For most people, Mao Zedong and Xi Jinping stand out as the two Communist leaders of the People’s Republic of China. But growing up, it was actually a third man, by the name of Deng Xiaoping, whose legacy I felt the most. Though less than 5 foot tall, his impact on China’s trajectory was arguably more than Mao’s; and possibly will be more than Xi’s. It was Deng’s vision of reform and opening – which we’ve talked about in passing many times on this podcast – that started a process which transformed China from a Maoist backwater to today’s economic backwater. TIME magazine twice chose him as their Man of the Year. Yet it was also Deng who gave the final go ahead for the military clampdown of the Tiananmen Square protests. So what sort of leader and politician was he, and how do we reconcile the seeming contradictions between Deng the liberal reformer, and Deng the communist autocrat?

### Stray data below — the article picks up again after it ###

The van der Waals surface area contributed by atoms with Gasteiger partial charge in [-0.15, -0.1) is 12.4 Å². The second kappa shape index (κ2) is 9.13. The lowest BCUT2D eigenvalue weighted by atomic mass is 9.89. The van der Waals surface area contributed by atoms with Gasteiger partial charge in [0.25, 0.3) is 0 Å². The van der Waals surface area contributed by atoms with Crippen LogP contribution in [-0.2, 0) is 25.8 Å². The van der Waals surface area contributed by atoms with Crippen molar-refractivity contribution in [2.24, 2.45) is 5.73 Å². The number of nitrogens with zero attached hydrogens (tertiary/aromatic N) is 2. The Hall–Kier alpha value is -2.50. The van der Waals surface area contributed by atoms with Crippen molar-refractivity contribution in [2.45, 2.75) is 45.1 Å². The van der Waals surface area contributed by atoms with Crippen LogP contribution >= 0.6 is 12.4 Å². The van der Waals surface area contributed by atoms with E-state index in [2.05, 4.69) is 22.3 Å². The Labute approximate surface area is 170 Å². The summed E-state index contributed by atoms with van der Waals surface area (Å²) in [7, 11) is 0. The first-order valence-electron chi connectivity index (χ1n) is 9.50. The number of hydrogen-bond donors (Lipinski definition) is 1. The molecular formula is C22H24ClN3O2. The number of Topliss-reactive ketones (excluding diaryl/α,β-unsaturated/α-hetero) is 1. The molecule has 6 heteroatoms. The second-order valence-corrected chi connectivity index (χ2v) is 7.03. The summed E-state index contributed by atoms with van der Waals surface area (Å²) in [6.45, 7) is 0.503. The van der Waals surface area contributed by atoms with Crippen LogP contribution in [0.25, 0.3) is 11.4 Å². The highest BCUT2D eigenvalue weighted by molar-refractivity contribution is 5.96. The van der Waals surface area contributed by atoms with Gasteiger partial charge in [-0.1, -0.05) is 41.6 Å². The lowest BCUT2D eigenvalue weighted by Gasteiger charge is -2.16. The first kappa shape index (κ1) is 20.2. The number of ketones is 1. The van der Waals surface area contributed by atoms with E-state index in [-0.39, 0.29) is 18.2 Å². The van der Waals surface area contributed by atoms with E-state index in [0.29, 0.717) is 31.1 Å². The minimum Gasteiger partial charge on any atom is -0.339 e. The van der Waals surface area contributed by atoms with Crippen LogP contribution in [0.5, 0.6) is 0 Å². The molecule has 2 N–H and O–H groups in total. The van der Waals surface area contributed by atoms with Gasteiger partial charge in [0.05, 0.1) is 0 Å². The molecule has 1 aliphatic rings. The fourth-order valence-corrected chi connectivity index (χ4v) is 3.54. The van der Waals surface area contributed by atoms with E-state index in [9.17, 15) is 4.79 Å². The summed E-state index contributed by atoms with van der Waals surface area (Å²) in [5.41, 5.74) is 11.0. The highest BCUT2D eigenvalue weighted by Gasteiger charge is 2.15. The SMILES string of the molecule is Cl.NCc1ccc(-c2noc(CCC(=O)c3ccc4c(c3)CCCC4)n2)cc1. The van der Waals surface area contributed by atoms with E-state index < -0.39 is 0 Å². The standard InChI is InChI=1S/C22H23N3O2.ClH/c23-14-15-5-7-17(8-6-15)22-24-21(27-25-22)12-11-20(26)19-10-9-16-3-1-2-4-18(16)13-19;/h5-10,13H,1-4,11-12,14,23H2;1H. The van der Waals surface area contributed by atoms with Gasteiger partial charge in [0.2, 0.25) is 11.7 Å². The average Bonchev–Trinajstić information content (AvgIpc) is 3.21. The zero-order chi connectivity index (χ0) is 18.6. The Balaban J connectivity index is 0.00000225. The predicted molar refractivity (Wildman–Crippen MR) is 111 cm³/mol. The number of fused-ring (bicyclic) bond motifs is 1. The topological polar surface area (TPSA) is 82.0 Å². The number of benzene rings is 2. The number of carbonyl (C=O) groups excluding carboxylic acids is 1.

I'm joined by James Carter, Professor of History at Saint Joseph's University in Philadelphia, and author of Champions Day: The End of Old Shanghai.
Chinese Whispers: China's long history of student protests
Chinese Whispers: How Hong Kong became what it is today
YouTube: Zhao Ziyang's speech
at Tiananmen Square in 1989